First of all, happy twentieth birthday to Drupal. Yes, you heard that right. It is Drupal’s 20th birthday! Two decades ago, an idea was conceptualised to improve the cost efficiency of an internet connection by sharing it among a group of friends. That idea has now turned out to be one of the biggest open source projects in the entire world!
On the occasion of Drupal’s 20th birthday, let’s look back at how Drupal has evolved organically in the past two decades to become a sustainable community over the years, one that holds immense capacity to keep thriving despite all odds.
Drupal’s growth over the years
Drupal 1.0 was launched as an open source project, drop.org, in 2001. Dries based it off Slash, a modular CMS, the first version having 18 modules one could work with. Notably, there was no bar on who could contribute to the software.
This is what it looked like -
Isn’t it substantial, how far we’ve come?
When Drupal was upgraded, Drupal 2.0 promised a feature where one could translate or overwrite their site in a different language. This laid a major mark in expanding but also bringing together the Drupal community. Other updates included user ratings, user permission system and sections for stories and user groups.
In the third major version, nodes were made the main unit of content in Drupal - in comparison to web pages, nodes provided the much needed flexibility in the Content Management System. Every category of content - whether an article, a news report or a forum - was created as a node and subsequently managed by a node module. Thus, Drupal became more convenient to use for everybody.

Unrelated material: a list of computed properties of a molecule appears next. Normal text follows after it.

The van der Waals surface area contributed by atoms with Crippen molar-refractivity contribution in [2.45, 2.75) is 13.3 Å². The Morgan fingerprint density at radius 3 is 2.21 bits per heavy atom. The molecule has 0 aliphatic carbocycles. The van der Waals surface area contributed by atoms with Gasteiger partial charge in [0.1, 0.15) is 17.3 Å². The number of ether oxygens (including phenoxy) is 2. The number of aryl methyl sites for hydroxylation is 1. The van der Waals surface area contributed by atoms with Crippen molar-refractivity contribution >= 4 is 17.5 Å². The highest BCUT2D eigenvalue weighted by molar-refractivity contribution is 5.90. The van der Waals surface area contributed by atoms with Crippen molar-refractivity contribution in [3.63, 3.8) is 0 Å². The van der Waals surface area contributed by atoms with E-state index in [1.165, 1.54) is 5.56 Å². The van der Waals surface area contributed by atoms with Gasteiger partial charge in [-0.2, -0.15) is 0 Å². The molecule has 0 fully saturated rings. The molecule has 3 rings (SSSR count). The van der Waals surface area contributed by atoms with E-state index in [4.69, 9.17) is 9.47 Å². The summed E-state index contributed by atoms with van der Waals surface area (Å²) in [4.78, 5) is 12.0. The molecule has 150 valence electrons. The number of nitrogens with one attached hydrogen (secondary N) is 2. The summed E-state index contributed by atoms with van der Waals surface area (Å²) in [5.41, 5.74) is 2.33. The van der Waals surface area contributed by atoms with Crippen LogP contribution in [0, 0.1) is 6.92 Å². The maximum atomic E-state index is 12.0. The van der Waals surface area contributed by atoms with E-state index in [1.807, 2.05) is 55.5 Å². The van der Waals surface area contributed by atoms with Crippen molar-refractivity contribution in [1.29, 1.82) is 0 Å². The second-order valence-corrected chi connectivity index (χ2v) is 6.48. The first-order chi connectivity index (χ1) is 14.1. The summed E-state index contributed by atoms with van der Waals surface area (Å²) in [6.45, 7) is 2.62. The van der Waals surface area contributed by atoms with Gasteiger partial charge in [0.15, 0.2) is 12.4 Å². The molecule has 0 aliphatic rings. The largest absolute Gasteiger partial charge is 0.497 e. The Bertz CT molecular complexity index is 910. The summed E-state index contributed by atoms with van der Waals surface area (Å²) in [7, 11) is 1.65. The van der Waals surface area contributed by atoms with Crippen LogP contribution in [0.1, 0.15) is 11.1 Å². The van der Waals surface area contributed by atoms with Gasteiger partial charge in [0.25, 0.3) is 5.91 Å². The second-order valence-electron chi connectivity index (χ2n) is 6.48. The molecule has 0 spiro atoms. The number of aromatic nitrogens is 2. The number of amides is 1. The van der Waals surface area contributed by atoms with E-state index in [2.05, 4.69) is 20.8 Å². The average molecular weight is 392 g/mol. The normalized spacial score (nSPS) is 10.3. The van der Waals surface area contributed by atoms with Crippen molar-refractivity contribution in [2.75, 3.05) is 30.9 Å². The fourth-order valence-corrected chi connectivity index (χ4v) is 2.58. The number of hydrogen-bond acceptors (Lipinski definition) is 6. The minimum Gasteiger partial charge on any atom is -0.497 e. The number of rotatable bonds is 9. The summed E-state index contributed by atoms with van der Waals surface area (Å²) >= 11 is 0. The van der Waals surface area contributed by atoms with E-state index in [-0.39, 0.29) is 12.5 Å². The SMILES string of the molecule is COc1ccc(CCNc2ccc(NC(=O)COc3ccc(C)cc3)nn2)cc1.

Drupal 4.0 was significant for the fact that it saw expansion like never before - armed with an e-commerce module in Drupal 4.4 and an WYSIWYG (What You See Is What You Get) editor, the fourth version of Drupal lay all its doors open. Web writers without a coding background could now use Drupal too, explaining the following surge in its usage after the release of the complete fourth version.
Following its popularity, the first ever Drupal Conference was held in Belgium in 2005. Here’s Dries Buytaert’s ID from the event:
This is how Drupal started transitioning into a global community in the truest sense, with people from all walks of life, across the globe using and contributing to it.
The sixth version of Drupal saw a sitewide growth and expansion - 7000 contributed modules were already in place in addition to 34 core modules and 600 custom themes. Drupal 6.0 added a rewritten menu structure, a ton of drag-and-drop features, even better security etc
With Drupal 7 and 8, customisation and personalisation had come into play in the digital sphere, and Drupal adapted accordingly. Drupal 7 provided URL handling, integration with e-commerce, and custom fields that could be brought to use across content types and users. Using installation profiles, companies could now systematically distribute their website.
This is a snapshot of Drupal 7. Drupal had now started to look like its modern day successor, hadn’t it?
Drupal 8 rode the personalisation tide and responded aptly to the emerging needs of its user base, adding 200 essential features, one of those being adaptability of a website to the several devices it was accessed from. Personalised feeds and suggestions also came into play as businesses started to increasingly focus on User Experience.
Dupal 10 is slated to release in 2022 with a bunch of new features and upgrades!
OpenSense Labs and Team love Drupal!
We at OpenSense Labs have been working with and loving Drupal for years now. Minimal learning curve, the support of a widespread community, and customisable components are some facets of Drupal that our developers are especially fond of. As Drupal turns 20, here’s what our in house Drupalists have to say about Drupal -
Once again, a very happy 20th Birthday, Drupal! Here’s to many more years of growth and innovation!